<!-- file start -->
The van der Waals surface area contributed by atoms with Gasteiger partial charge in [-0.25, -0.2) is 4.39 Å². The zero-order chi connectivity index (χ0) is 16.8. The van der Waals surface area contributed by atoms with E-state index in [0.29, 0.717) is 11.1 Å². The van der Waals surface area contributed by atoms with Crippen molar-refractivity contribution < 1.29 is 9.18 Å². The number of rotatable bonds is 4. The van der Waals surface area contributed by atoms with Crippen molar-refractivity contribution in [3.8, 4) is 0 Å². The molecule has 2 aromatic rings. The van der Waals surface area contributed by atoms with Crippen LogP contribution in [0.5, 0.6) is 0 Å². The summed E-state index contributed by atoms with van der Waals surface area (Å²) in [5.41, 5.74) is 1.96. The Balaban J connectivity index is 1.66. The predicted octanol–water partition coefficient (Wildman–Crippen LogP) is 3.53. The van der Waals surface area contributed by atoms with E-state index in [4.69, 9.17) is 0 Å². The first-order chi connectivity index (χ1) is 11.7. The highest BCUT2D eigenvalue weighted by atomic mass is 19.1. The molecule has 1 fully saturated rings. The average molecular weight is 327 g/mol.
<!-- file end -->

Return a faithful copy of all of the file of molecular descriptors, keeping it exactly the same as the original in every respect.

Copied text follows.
The van der Waals surface area contributed by atoms with Gasteiger partial charge in [-0.25, -0.2) is 4.39 Å². The zero-order chi connectivity index (χ0) is 16.8. The van der Waals surface area contributed by atoms with E-state index in [0.29, 0.717) is 11.1 Å². The van der Waals surface area contributed by atoms with Crippen molar-refractivity contribution < 1.29 is 9.18 Å². The number of rotatable bonds is 4. The van der Waals surface area contributed by atoms with Crippen molar-refractivity contribution in [3.8, 4) is 0 Å². The molecule has 2 aromatic rings. The van der Waals surface area contributed by atoms with Crippen LogP contribution in [0.5, 0.6) is 0 Å². The summed E-state index contributed by atoms with van der Waals surface area (Å²) in [5.41, 5.74) is 1.96. The Balaban J connectivity index is 1.66. The predicted octanol–water partition coefficient (Wildman–Crippen LogP) is 3.53. The van der Waals surface area contributed by atoms with E-state index in [4.69, 9.17) is 0 Å². The first-order chi connectivity index (χ1) is 11.7. The highest BCUT2D eigenvalue weighted by atomic mass is 19.1. The molecule has 1 fully saturated rings. The average molecular weight is 327 g/mol.